November 27, 2021

Finding a good fit

Flexible classroom seating gives students control

Photos by Catherine Wilde/contributing photographer

Students in a French class at Cortland Senior High School try out flexible seating Friday morning in a new demonstration classroom. From left, are Séamus Gailor, a junior, Liza Antonova, a sophomore and Samantha Engst-Mansilla, also a sophomore.

Adrianna Murphy and Rachel Kline perfected the design for their Renaissance- era castle Friday — Murphy drafted ideas on a personal whiteboard and Kline worked next to her at her laptop.

Murphy likes drafting the ideas for the stone castle with a wall around it on a whiteboard; she can easily erase them. Kline said it makes the teamwork easier.

The students were sitting at a rectangular table on wheels, one of many stations that allow for student collaboration in a demonstration classroom at Cortland Senior High School. The classroom was up and running for the spring semester, said Principal Joe Mack, when state bullet aid allowed for the purchase of the equipment.

More is coming, like a large monitor where images can be projected and chromebooks.

The classroom offers furniture not available in other rooms — tables and chairs are all on wheels, a comfy sofa sits in one corner, students use personal whiteboards, and springy buoy seats allow for fidgety students to both sit and move around.

French teacher Kelly Chapman was finishing up her first week in the room and will spend the next two weeks there, too.

She couldn’t be more excited.

“I like it all,” Chapman said of the classroom seating options. “All of this would be an ideal arrangement for my classroom.”

In a week, Chapman has noticed greater student engagement and enthusiasm, as they work in small groups and feel less like they are in a traditional classroom.

Chapman, who has taken all the desks out of her classroom and encourages flexible seating as it is, was so excited to use the furniture she was the first teacher to sign up for it.

Giving the students the flexibility to collaborate in groups of their choosing is at the crux of what student-centered learning should be, she said. It gives them the power to choose their own learning style and lets them learn with minimal direction.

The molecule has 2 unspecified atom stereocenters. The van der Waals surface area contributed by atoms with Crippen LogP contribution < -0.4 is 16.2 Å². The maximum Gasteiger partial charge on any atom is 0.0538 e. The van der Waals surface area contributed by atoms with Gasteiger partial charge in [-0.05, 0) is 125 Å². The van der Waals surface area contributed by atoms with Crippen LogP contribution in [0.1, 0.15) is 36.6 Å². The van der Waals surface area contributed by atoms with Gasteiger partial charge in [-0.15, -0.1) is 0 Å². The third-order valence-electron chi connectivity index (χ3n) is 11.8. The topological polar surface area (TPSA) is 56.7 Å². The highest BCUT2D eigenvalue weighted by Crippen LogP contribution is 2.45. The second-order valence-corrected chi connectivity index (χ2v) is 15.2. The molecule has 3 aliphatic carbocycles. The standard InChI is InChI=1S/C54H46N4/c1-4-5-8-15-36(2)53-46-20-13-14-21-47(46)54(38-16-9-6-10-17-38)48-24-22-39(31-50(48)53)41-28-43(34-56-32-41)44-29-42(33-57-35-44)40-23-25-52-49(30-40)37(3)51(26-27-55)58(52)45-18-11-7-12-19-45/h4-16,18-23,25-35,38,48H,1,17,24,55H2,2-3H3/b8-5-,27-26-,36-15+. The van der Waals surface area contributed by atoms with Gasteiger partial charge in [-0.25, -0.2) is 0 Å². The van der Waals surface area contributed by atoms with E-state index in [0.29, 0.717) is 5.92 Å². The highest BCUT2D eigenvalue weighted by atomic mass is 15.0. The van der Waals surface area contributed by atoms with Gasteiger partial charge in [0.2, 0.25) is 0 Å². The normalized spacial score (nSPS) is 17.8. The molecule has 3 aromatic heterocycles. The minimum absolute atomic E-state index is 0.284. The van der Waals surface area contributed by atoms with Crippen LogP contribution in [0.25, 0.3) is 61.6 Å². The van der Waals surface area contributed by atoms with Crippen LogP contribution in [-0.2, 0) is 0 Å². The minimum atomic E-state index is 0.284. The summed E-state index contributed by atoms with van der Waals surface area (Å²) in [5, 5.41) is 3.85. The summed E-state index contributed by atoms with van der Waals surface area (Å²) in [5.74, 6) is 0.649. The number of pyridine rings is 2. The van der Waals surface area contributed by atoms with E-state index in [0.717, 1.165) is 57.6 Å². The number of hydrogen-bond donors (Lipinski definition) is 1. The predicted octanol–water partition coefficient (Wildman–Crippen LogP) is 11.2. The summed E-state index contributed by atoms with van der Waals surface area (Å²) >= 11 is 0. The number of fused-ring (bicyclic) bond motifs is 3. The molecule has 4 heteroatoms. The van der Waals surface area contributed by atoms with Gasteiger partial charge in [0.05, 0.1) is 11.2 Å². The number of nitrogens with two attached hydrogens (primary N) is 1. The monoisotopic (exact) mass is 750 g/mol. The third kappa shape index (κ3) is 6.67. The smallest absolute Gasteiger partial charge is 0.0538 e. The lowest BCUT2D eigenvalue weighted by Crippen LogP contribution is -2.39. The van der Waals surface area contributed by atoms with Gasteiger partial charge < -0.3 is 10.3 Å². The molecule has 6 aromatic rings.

Mack said the district wants classes to rotate in and out of the room, using it for at least five days and up to three weeks. Then teachers and students will take a survey online, telling the district which work stations worked best and why.

At the end of the year, the district will compile the data and select which furniture to buy as part of a future capital project, said district Director of Curriculum and Instruction Jeff Craig.

Some students already know what they’ll say.

Séamus Gailor sat on top of a buoy seat, an adjustable and flexible stool that he moved to the edge of a table, where his teammates Liza Antonova and Samantha Engst-Mansilla were working.

“I think it allows a good amount of flexibility when we want to sit in different areas,” Gailor said. “Some work better and like to move freely while other people do like the idea of anchored seating.”

Gailor likes to move around and he liked the buoy he was sitting on.

“It’s easier to balance on it than I initially thought it would be,” he said.

Tenth-grader Jackie Luther, sitting alone at a seat with an attached desk, said it was a comfortable design. She liked how the seat could push out from the desk, although she wished the desk were a bit bigger.

Luther was sitting alone Friday because her partner wasn’t there, but she has found it easier to collaborate in the space.

“When she is here, we chill and it’s a more focused environment,” she said.

“It’s just us in here and our work and we can talk to each other and it feels like more of an actual workspace for us.”